Gut permeability is thought to play an important role in CD. Abnormalities in tight junctions between enterocytes increase luminal antigen uptake, which might contribute to inflammatory activity[57]. Therapy with an elemental diet was shown to reduce intestinal permeability[104], and the literature also suggests that there is a change in the faecal microbiome following exclusive EN[105,106].

A study with paediatric CD patients looked at the impact of exclusive EN on gut microbiota, which showed reduced diversity and an increase in Protobacteria[21,105,107]. Leach et al[105] compared the bacteria in the stool in patients with CD under exclusive enteral nutrition to a group of healthy controls under a regular diet. At the start of the study, the diversity of bacteria in the two groups was similar but after 8 wk, the patients treated with exclusive EN had significantly less bacterial diversity than the control group.

Long-term perspective of enteral nutrition: Compared to corticosteroids, EN has no long-term adverse effects[18], though there are many other factors that can potentially influence its efficacy[4]. The palatability of feeds and the length of time without solid food, as well as the social inconvenience, contribute to high dropout rates and reduced patient compliance[108]. Additionally, the high cost of enteral formulae has to be considered. A major problem of EN as primary therapy for CD is the high relapse rate, approximately 50% within 6 mo, when patients return to normal diet[21,103]. There is evidence to advocate an exclusion and re-introduction diet following successful induction of remission with EN, rather than an immediate return to a normal diet[11,18]. At 2 years, the remission rate was 59%[18,109] when patients were weaned off EN for 2-4 wk, and, before normal diet was re-introduced, given a limited range of foods generally tolerated by CD patients. After achieving clinical remission, patients with good compliance might receive a half elemental diet with approximately half of their calories derived from an elemental diet[18]. A return to normal feeding nonetheless often leads to relapse[110] and a lower efficacy of dietary therapy in distal disease (colonic/perianal) has been described[111].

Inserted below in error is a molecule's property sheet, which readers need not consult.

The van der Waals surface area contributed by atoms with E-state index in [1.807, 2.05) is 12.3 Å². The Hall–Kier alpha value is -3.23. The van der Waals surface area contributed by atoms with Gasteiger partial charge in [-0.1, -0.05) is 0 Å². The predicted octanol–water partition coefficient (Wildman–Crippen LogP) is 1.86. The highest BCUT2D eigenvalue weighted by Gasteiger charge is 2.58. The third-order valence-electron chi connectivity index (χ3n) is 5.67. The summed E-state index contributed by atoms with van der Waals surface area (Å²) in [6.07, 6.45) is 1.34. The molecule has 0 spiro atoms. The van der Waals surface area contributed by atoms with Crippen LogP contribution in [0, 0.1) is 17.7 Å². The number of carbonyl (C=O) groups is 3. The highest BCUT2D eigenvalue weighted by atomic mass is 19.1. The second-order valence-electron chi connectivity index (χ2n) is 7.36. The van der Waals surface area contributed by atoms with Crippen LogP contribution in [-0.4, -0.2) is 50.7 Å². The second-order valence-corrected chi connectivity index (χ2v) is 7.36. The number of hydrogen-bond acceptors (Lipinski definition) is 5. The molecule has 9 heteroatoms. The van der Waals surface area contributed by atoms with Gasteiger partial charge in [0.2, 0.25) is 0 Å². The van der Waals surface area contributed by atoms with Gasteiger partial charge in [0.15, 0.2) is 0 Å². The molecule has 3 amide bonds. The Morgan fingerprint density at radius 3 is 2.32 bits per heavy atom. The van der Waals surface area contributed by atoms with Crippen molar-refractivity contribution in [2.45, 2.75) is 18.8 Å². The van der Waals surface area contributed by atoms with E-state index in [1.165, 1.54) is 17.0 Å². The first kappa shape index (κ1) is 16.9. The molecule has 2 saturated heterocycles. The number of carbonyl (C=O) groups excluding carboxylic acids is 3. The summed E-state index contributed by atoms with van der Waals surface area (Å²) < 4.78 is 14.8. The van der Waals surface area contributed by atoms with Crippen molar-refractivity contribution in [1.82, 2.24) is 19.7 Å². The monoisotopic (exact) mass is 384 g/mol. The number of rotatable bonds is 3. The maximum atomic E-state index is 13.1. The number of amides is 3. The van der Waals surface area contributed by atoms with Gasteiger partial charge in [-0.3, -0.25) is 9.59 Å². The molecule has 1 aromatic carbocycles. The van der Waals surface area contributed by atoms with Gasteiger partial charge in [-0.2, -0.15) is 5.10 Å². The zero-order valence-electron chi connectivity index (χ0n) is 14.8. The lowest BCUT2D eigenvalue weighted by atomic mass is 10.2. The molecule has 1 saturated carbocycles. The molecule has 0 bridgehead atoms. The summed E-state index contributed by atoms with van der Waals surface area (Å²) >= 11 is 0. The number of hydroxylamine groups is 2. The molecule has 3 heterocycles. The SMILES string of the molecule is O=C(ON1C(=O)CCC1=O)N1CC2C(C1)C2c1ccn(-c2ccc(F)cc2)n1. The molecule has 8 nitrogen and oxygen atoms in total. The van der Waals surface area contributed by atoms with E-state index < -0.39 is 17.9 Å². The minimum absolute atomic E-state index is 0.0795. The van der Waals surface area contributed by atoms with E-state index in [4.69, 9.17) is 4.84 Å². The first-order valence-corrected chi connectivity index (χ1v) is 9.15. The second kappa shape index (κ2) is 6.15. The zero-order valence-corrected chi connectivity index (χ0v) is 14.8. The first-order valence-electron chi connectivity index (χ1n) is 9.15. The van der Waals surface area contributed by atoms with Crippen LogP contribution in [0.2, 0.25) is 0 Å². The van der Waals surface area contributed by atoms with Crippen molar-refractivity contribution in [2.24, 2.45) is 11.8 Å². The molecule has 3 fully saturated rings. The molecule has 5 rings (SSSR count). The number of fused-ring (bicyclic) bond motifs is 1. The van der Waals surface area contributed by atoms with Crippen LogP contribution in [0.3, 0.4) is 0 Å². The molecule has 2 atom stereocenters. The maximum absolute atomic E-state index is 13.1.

Enteral nutrition in UC

There is no evidence that EN is an effective therapy for active UC[21]. One prospective randomized trial compared the effect of TPN and total EN as an adjunct therapy in patients with acute UC on intensive steroid therapy[112]. Remission rates as well as need for colectomy were similar in these two groups.

TOTAL PARENTERAL NUTRITION

Since dietary antigens may be important stimulants for the mucosal immune system, bowel rest with total parental nutrition (TPN) has been considered as a therapeutic option in IBD. The aim of TPN as primary therapy for IBD is to achieve bowel rest, to correct nutritional deficits[11,18,113] and to remove antigenic mucosal stimuli[110]. Various studies have analysed effect of TPN and in the 1980´s especially, TPN was used to treat patients with moderate to severe CD[40].